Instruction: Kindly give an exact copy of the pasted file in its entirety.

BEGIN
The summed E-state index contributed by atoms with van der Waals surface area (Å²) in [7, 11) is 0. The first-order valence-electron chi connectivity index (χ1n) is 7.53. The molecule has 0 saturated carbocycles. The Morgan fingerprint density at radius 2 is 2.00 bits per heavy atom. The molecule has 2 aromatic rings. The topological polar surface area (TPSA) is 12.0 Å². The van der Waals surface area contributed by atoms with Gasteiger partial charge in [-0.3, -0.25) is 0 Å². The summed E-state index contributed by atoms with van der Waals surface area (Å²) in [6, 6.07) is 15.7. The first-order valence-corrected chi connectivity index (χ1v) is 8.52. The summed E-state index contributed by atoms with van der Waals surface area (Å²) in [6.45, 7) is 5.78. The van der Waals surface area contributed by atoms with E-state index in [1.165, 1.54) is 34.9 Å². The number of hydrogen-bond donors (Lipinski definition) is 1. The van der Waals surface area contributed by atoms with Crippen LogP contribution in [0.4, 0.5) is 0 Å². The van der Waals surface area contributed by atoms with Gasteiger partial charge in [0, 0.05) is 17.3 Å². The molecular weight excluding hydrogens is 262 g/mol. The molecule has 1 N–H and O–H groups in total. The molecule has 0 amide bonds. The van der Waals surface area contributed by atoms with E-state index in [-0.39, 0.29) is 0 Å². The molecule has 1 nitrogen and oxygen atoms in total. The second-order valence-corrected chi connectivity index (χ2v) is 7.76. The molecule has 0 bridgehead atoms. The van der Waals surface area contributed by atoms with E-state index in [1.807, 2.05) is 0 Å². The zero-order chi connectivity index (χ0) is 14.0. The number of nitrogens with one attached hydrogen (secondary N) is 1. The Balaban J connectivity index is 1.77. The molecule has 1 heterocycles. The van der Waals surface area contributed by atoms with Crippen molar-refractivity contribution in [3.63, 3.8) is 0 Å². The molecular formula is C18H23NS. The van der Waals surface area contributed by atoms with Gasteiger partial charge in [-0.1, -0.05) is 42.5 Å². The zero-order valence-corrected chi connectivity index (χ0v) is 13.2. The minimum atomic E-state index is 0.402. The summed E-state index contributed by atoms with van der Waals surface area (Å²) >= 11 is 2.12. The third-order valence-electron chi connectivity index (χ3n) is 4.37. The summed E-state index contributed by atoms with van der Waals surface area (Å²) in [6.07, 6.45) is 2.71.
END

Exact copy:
The summed E-state index contributed by atoms with van der Waals surface area (Å²) in [7, 11) is 0. The first-order valence-electron chi connectivity index (χ1n) is 7.53. The molecule has 0 saturated carbocycles. The Morgan fingerprint density at radius 2 is 2.00 bits per heavy atom. The molecule has 2 aromatic rings. The topological polar surface area (TPSA) is 12.0 Å². The van der Waals surface area contributed by atoms with Gasteiger partial charge in [-0.3, -0.25) is 0 Å². The summed E-state index contributed by atoms with van der Waals surface area (Å²) in [6, 6.07) is 15.7. The first-order valence-corrected chi connectivity index (χ1v) is 8.52. The summed E-state index contributed by atoms with van der Waals surface area (Å²) in [6.45, 7) is 5.78. The van der Waals surface area contributed by atoms with E-state index in [1.165, 1.54) is 34.9 Å². The number of hydrogen-bond donors (Lipinski definition) is 1. The van der Waals surface area contributed by atoms with Crippen LogP contribution in [0.4, 0.5) is 0 Å². The van der Waals surface area contributed by atoms with Gasteiger partial charge in [0, 0.05) is 17.3 Å². The molecular weight excluding hydrogens is 262 g/mol. The molecule has 1 N–H and O–H groups in total. The molecule has 0 amide bonds. The van der Waals surface area contributed by atoms with E-state index in [-0.39, 0.29) is 0 Å². The molecule has 1 nitrogen and oxygen atoms in total. The second-order valence-corrected chi connectivity index (χ2v) is 7.76. The molecule has 0 bridgehead atoms. The van der Waals surface area contributed by atoms with E-state index in [1.807, 2.05) is 0 Å². The zero-order chi connectivity index (χ0) is 14.0. The number of nitrogens with one attached hydrogen (secondary N) is 1. The Balaban J connectivity index is 1.77. The molecule has 1 heterocycles. The van der Waals surface area contributed by atoms with Crippen molar-refractivity contribution in [3.63, 3.8) is 0 Å². The molecular formula is C18H23NS. The van der Waals surface area contributed by atoms with Gasteiger partial charge in [-0.1, -0.05) is 42.5 Å². The zero-order valence-corrected chi connectivity index (χ0v) is 13.2. The minimum atomic E-state index is 0.402. The summed E-state index contributed by atoms with van der Waals surface area (Å²) >= 11 is 2.12. The third-order valence-electron chi connectivity index (χ3n) is 4.37. The summed E-state index contributed by atoms with van der Waals surface area (Å²) in [6.07, 6.45) is 2.71.